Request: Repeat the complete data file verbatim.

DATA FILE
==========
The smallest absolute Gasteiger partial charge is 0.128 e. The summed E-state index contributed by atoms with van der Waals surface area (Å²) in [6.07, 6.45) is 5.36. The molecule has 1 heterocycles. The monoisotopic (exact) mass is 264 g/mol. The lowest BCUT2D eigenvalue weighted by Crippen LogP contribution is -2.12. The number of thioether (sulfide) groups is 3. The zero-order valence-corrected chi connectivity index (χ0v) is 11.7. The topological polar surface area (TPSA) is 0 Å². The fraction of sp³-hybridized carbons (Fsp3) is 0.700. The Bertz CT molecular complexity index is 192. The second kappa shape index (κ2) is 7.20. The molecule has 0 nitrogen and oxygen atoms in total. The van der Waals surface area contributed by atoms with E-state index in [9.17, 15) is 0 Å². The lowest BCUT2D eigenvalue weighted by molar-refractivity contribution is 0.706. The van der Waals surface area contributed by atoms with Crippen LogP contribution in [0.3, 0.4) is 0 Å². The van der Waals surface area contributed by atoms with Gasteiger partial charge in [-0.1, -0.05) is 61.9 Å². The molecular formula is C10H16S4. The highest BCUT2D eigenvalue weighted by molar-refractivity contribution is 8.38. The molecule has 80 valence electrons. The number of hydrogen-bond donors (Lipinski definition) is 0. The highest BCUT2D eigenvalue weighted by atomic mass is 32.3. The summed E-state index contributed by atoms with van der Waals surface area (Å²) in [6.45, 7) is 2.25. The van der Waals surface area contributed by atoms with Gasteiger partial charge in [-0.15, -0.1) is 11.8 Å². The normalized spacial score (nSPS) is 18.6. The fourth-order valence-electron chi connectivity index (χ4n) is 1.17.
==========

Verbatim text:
The smallest absolute Gasteiger partial charge is 0.128 e. The summed E-state index contributed by atoms with van der Waals surface area (Å²) in [6.07, 6.45) is 5.36. The molecule has 1 heterocycles. The monoisotopic (exact) mass is 264 g/mol. The lowest BCUT2D eigenvalue weighted by Crippen LogP contribution is -2.12. The number of thioether (sulfide) groups is 3. The zero-order valence-corrected chi connectivity index (χ0v) is 11.7. The topological polar surface area (TPSA) is 0 Å². The fraction of sp³-hybridized carbons (Fsp3) is 0.700. The Bertz CT molecular complexity index is 192. The second kappa shape index (κ2) is 7.20. The molecule has 0 nitrogen and oxygen atoms in total. The van der Waals surface area contributed by atoms with E-state index in [9.17, 15) is 0 Å². The lowest BCUT2D eigenvalue weighted by molar-refractivity contribution is 0.706. The van der Waals surface area contributed by atoms with Crippen LogP contribution in [0.3, 0.4) is 0 Å². The van der Waals surface area contributed by atoms with Gasteiger partial charge in [-0.1, -0.05) is 61.9 Å². The molecular formula is C10H16S4. The highest BCUT2D eigenvalue weighted by molar-refractivity contribution is 8.38. The molecule has 80 valence electrons. The number of hydrogen-bond donors (Lipinski definition) is 0. The highest BCUT2D eigenvalue weighted by atomic mass is 32.3. The summed E-state index contributed by atoms with van der Waals surface area (Å²) in [6.45, 7) is 2.25. The van der Waals surface area contributed by atoms with Gasteiger partial charge in [-0.15, -0.1) is 11.8 Å². The normalized spacial score (nSPS) is 18.6. The fourth-order valence-electron chi connectivity index (χ4n) is 1.17.